“Each woman is significant in her own right, and is not totally dependent on her husband.”
There is a very small victory in today’s Talmud for women, who rarely appear, and when they do they lack a name and often a voice. Buried in the discussion of what constitutes a person’s place of dwelling is a reference to “each woman”who is “significant in her own right.” This is a bold statement that is attributed to Rabbi Yehuda ben Bava, and it acknowledges the silent wives and daughters and sisters.
It is a small victory after all because it is in reference to a discussion on establishing eruvs. It is pondered if a household with five wives who each live in their quarters, require five contributions of bread in order to establish an eruv, or if one would suffice. A household with five slaves is also considered. Rabbi Yehuda says that in the case of the wives, they do not have to contribute separately, while in the case of the slaves they do. This is because the slaves are considered to reside on their own, while the wives are considered to be part of their husband’s household.
Rabbi Yehuda ben Bava holds the opposite point of view and believes that in the case of the wives, they each need to contribute to the eruv because “each woman is significant in her own right,” while in the case of the slaves, they are dependent on the master of the house. I am saddened to think of a time when a household would employ slaves and wonder about the plight of wives who lived in a polygamous arrangement, some perhaps having to do so because of levirate marriages, but still there is the acknowledgement that “each woman is significant in her own right.”
Today’s Daf Yomi examines in great detail what comprises a person’s home and if it is where he eats or where he sleeps. And in families where there are grown sons who live elsewhere but share meals at their parent’s home, where is their place of dwelling? And if it is where they eat, are they considered a single household with their parents, and is only one loaf of bread required rather than one for each son?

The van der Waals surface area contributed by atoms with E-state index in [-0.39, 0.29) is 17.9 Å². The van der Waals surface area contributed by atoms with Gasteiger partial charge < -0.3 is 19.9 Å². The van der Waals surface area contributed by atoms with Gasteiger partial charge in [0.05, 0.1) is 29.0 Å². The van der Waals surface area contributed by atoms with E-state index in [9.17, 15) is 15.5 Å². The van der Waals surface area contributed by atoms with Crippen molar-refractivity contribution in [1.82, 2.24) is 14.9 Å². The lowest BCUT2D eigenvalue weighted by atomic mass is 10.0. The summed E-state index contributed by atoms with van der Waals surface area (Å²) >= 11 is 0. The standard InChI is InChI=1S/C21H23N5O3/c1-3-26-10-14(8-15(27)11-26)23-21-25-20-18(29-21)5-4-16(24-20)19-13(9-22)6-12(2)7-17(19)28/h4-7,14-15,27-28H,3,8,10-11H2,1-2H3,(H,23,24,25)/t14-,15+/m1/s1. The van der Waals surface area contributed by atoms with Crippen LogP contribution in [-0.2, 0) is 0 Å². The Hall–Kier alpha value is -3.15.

Rav and Shmuel are at it again, with Rav saying a person’s place of dwelling is determined where he eats, while Shmuel says it is where he sleeps. Rav and Shmuel have been disagreeing for all eternity and throughout much of the Talmud, but the discussion on home has started me thinking about where I belong as a single woman in a city that has been both kind and challenging to me over the years.
I have always thought that my small apartment was just a place to live and New York City – block by block – was my true home. Until the pandemic closed down the city, I would eat many meals in my favorite restaurant across the street and sit at a corner table listening to the conversation around me. I would read in the corner coffee shop down the street and linger over a latte, just to be out and about in what felt like my backyard and frontyard and courtyard and alleyway. The restaurant across the street is still hanging on, and I sit at its wobbly tables on the sidewalk in order to support a local business. The coffee shop survived for a while but disappeared overnight last month.
To be honest, I am not a fan of outdoor dining. There are only about ten perfect days a year when sitting on an open sidewalk makes sense. It can be too hot or cold or sunny or windy. And you can’t climb into a big booth and spread out at a table on a sidewalk curb that straddles a subway grate. But it is all we have at the moment and the outdoor dining structures are starting to become more permanent with covered tops and heat lamps and tablecloths and flower arrangements. And if the city is my home, then the sidewalks of New York are my current domicile during these really strange times. In the meanwhile, I have a home.